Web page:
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Tuesday, August 21, 2012

book review - The Nature of Asatru

 Time for another book review. This time I decided to update and share a review I did 5 years ago in the journal Idunna for a book by Mark Puryear called "The Nature of Asatru". If you have read and liked this book don't even bother reading this review, because I can summarize it concisely by saying that I feel this is the Asatru equivalent of the 21 Lessons of Merlin.
   Looking at the back of the book it seems like it should be an ideal beginner's book; Puryear has almost 20 years experience in Asatru and is a member of a group, the Asatru Nation, which is an American offshoot of Australia's Odinic Rite. The book is touted as an  introduction to the core values of Asatru, yet it quickly becomes apparent when reading the text that instead of describing widely held universal beliefs of Asatru the book is actually focused exclusively on the beliefs of Puryear's particular group, which are not in any way universal. Exactly the opposite in fact - the book is full of controversial theories, misinformation, and foreign elements. The author is also insistent that Asatru has no subgroups or denominations, despite the wide range of modern practices, and lumps all Asatruar in with the Asatru Nation/Odinic Rite. This by itself is a serious problem.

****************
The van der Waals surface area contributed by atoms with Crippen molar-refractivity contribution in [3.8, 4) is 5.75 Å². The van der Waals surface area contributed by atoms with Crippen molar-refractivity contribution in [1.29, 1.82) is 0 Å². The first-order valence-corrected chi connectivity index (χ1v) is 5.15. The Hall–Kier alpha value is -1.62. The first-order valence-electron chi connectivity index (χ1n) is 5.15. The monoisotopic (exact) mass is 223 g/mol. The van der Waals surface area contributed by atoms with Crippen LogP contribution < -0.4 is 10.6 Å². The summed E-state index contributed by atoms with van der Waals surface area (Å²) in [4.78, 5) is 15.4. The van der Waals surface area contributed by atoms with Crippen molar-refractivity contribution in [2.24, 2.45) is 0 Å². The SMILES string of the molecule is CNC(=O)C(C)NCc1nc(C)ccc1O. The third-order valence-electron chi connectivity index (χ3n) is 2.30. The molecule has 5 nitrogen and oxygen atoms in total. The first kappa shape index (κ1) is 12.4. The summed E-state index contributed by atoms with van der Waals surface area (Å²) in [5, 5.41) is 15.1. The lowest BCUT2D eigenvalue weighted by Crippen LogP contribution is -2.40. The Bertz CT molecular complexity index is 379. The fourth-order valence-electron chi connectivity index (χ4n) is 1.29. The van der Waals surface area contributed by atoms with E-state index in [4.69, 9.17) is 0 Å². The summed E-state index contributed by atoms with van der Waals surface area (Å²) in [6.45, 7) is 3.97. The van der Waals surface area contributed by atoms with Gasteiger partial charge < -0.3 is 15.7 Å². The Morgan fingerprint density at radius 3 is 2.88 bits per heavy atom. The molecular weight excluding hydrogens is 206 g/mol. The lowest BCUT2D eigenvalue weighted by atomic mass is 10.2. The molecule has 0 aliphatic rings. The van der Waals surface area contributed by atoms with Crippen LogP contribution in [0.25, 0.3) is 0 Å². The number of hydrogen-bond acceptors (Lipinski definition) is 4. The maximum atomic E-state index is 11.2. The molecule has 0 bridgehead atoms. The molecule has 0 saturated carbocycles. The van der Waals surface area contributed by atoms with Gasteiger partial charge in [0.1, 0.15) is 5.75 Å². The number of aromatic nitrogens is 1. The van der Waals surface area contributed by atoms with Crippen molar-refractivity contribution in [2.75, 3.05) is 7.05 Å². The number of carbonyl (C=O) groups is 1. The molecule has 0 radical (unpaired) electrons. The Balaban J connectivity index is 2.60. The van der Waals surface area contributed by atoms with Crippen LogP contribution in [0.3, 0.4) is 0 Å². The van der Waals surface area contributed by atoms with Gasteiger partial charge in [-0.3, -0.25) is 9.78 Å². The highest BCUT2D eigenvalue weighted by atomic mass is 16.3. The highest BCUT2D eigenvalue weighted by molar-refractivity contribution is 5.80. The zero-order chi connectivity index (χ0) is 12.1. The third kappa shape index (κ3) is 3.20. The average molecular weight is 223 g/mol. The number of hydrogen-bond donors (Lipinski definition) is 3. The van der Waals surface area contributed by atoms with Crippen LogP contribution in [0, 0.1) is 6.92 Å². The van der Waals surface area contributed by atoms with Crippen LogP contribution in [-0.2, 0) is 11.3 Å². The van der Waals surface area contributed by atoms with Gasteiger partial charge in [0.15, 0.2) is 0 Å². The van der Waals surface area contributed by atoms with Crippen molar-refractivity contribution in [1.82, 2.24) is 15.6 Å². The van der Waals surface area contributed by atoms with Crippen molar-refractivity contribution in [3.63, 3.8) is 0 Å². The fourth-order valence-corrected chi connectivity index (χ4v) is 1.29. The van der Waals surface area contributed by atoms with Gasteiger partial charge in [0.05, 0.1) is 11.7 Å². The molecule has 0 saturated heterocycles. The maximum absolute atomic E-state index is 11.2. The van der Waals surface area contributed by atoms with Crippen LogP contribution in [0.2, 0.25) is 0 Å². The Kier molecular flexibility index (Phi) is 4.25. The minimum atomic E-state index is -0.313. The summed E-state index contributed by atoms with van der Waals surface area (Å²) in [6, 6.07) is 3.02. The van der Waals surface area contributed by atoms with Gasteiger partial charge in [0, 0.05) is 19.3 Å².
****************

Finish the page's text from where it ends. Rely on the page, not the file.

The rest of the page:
The book's tone is both racist and homophobic, reinforcing the stereotype that Asatruar are all like this. Puryear blends a bizarre sort of political correctness in with his bigotry, encouraging tolerance of other people's choices while strongly condemning miscegeny and homosexuality. He describes children with mixed heritage as having no ancestral roots and miscegeny as genocide and stops just short of encouraging people of Northern European descent to breed together to save their "race". He does flatly state that the "white race" is failing due to being outbred and not keeping the bloodlines pure. The attempts to make this more palatable with politically correct buzz words fails, at least with me. Personally as someone of mixed heritage I found it repugnant and offensive, and his wife's essay in the appendices about a woman's place compounded it by adding misogyny into the mix, albeit cleverly disguised.